Peshkopi (definite Albanian form: Peshkopia, Latin: Penestae) is a town in Dibër County, northeastern Albania. At the 2015 local government reform it became a subdivision of the municipality Dibër.[1] The population at the 2011 census was 13,251.[2]

View of Peshkopi
View of Peshkopi
Official logo of Peshkopi
Peshkopi is located in Albania
Coordinates: 41°41′00″N 20°25′41″E / 41.68333°N 20.42806°E / 41.68333; 20.42806Coordinates: 41°41′00″N 20°25′41″E / 41.68333°N 20.42806°E / 41.68333; 20.42806
Country Albania
 • Total18.6 km2 (7.2 sq mi)
651 m (2,136 ft)
 • Municipal unit
Time zoneUTC+1 (CET)
 • Summer (DST)UTC+2 (CEST)
Postal Code
Area Code0218

The town is located 187 kilometres (116 mi) away from Tirana, the capital of Albania, and 20 kilometres (12 mi) from Macedonian border, and it sits 651 metres (2,136 ft) above sea level. It is the capital of both the county (Albanian: qark) and district (Albanian: rreth) of Dibër. It is the only county capital in Albania that does not share its name with its county.

Peshkopi lies east of the Black Drin river. The Drin valley is the lowest part of the district. Mineral ores such as chromium, sulphur, and marble have been discovered in the district. It is also an important industrial center in Albania, particularly in relation to the food industry.


The region now known as Dibër was inhabited in pre-Christian times by the Illyrian tribe known to the Romans as Penestae, Πενέσται in Ancient Greek (Albanian: penestë).[3]

The name of Peshkopi is derived from the word peshkop meaning bishop in Albanian and from Episkopè in Greek. Bulgarian maps of the eleventh century show the town under the name Presolengrad. The region of Dibër was subsumed under the Archbishopric of Ohrid in 1019, and one year later received the status of an episcopate with its center in the Bulke ward of Peshkopi, located in what is now the neighborhood of Dobrovë. The central church of the Dibër Episcopate was that of St. Stephen (Albanian: Kisha e Shqefnit). The seat of the Episcopate would later be relocated, but the town of Peshkopi retained its name.[4] Peshkopi is referenced as early as the fifteenth century under the name Peskopia.[5]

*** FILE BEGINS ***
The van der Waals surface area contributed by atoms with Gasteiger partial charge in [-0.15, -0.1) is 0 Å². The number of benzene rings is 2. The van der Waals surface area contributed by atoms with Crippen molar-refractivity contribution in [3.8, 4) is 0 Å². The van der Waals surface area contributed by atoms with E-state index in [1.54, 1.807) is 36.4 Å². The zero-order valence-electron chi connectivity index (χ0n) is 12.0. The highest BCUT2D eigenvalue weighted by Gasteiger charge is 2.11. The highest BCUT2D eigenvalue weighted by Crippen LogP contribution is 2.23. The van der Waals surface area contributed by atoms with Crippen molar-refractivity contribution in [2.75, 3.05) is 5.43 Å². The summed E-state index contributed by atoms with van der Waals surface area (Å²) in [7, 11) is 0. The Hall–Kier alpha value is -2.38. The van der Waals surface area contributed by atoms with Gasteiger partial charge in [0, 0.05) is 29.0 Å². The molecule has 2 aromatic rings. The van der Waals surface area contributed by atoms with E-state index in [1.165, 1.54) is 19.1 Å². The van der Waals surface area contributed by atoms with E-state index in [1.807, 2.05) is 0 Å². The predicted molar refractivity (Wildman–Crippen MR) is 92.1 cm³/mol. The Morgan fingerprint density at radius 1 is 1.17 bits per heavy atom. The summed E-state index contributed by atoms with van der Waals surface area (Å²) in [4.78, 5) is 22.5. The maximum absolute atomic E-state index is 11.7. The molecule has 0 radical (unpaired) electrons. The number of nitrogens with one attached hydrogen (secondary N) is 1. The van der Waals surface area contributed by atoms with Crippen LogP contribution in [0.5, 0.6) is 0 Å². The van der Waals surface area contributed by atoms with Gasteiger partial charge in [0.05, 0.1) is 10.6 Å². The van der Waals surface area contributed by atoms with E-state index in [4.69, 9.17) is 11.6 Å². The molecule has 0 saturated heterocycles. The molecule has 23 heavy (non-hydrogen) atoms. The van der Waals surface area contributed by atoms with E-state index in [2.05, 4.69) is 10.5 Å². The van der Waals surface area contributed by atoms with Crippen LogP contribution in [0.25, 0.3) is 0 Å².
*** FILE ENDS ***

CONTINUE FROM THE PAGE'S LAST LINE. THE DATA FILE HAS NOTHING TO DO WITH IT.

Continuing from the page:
By the beginning of the sixteenth century, the Ottoman Empire had completed its conquest of Albania.[6] Under the rule of the Ottoman Empire, Peshkopi (then Debre-i Zir, which meant "Lower Debre" in Ottoman Turkish) was a small market town, overshadowed by the larger and more flamboyant Debar (Albanian: Dibra e Madhe, "Greater Dibër"), which today lies just over the Macedonian border. The population of Peshkopi was almost completely Muslim by 1583.[citation needed] In 1873 an Ottoman barracks was built in Peshkopi, housing up to 8,000 soldiers.[4]

The Dibër region, including Peshkopi, took part in the uprisings against Ottoman authority that were occurring throughout Albania in the early 1910s. Albanian armed bands (Albanian: çeta) captured Peshkopi from the Ottomans on August 16, 1912.[7]

In the aftermath of the breakup of the Ottoman Empire, a Serbian army invaded Dibër and entered Peshkopi in early December 1912. Albanian forces retook the city on September 20, 1913.[8] A Bulgarian army invaded Peshkopi on January 1, 1916. The Austro-Hungarian Empire, an ally of Bulgaria, brought an army to Peshkopi on April 12, 1916, and engaged in punitive house-burnings and executions throughout the region in an attempt to quell local resistance. The Bulgarians and Austro-Hungarians departed the area in September 1918.[9]

Italian forces invaded Albania in 1939, reaching Peshkopi on April 15.[10] Albanian Communist partisans retook Peshkopi on September 9, 1943. The following October, the partisans defeated Balli Kombëtar forces in an armed battle for control of the city. In July 1944, German forces occupied the city, but were expelled later that same month. Fighting continued in the Dibër region until early September, leaving the Communist-dominated National Liberation Army (Albanian: Ushtria Nacionalçlirimtare) in control.[11]